Scott Yut’s New York Times crossword—Jenni’s write-up
My emotional response to this puzzle will last far, far longer than the three minutes and twenty-eight seconds I spent solving it. I thought, back in 2015 when Will apologized to Jezebel for using [Exasperated comment from a feminist] to clue MEN – I really thought he might have learned something. And then earlier this year when we had [Decidedly non-feminist group] as the clue for HAREM, and Slate took him to task, I thought “Now! Now he’ll get it.” Well, I’ve got another answer for [Decidedly non-feminist group] – NEW YORK TIMES PUZZLE EDITORS (apologies to Margaret Farrar. I didn’t know the woman).
This time it’s not one clue/answer pair – it’s the whole frickin’ theme of the puzzle. And it’s not just tone-deaf – it’s the crossword equivalent to street harassment. Yes, The New York Times Crossword Puzzle, that august institution, is taking its cue from a creepy guy on the street who likes to scream sexual suggestions at women. And no, I’m not exaggerating, and no, I’m not over-reacting, and God help anyone who suggests that I am, or who takes me to task for the tone of my post without also taking Will and his bros to task for the tone of their puzzle. Yeah, I’m angry. In case you haven’t noticed (and since you’re here on teh interwebz, I’m guessing you’ve noticed) we are two weeks away from the end of one of the foulest, most degrading, most openly sexist political spectacles ever visited on this country. The Republican candidate was videotaped bragging about sexual assault, and he’s made a second (or third or fourth or fifth) career out of catcalling and insulting women on Twitter. The only halfway decent thing to come out of this campaign (aside from Hillary Clinton winning) is that we might – maybe – actually have raised the consciousness of some people about the ubiquity of sexual assault. That consciousness-raising comes at the expense of women who are reliving their assaults every time they watch the news or read racy magazines like The Economist. So don’t give me crap about my tone. Just – don’t.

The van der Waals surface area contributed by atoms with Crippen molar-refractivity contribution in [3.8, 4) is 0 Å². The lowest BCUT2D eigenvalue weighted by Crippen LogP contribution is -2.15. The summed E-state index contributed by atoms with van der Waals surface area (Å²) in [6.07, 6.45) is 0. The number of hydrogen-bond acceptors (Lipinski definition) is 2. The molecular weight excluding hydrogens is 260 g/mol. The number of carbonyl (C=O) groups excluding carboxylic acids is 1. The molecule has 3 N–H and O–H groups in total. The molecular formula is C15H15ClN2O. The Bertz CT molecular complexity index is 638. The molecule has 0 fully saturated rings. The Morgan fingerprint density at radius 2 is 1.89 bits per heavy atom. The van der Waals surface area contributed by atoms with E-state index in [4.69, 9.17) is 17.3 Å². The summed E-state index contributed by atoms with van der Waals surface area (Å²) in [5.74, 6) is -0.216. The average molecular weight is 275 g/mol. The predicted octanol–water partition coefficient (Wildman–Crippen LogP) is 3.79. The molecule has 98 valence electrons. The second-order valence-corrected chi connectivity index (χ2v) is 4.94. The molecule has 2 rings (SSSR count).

What am I ranting about? We have three theme entries and a revealer (and boy, is THAT ever an appropriate turn of phrase). Each theme answer has a word hidden inside. Take a look. So to speak.
18a [Source of start-up cash, perhaps] = BANK LENDING. Let me take a deep breath and acknowledge that even without the execrable sexism, this is just a lousy puzzle. BANK LENDING isn’t even close to being in the language. Bank loan, sure. Bank lending? Nope.
- 25a [Guava or papaya] = TROPICAL FRUIT.
- 43a [“Fast Times” school] = RIDGEMONT HIGH.
Do you see it yet? No? Well, here’s the kicker. So to speak.
- 55a [Not dress overmodestly … or what 18-, 25- and 43-Across do?] = SHOW SOME LEG.
Look, boys, this is not cute. This is not funny. This is using women’s bodies for sport. The parts of her leg are even arranged bottom-to-top as if she’s lying down with her leg in the air – and the first theme answer crosses LIBIDO for good (or bad) measure.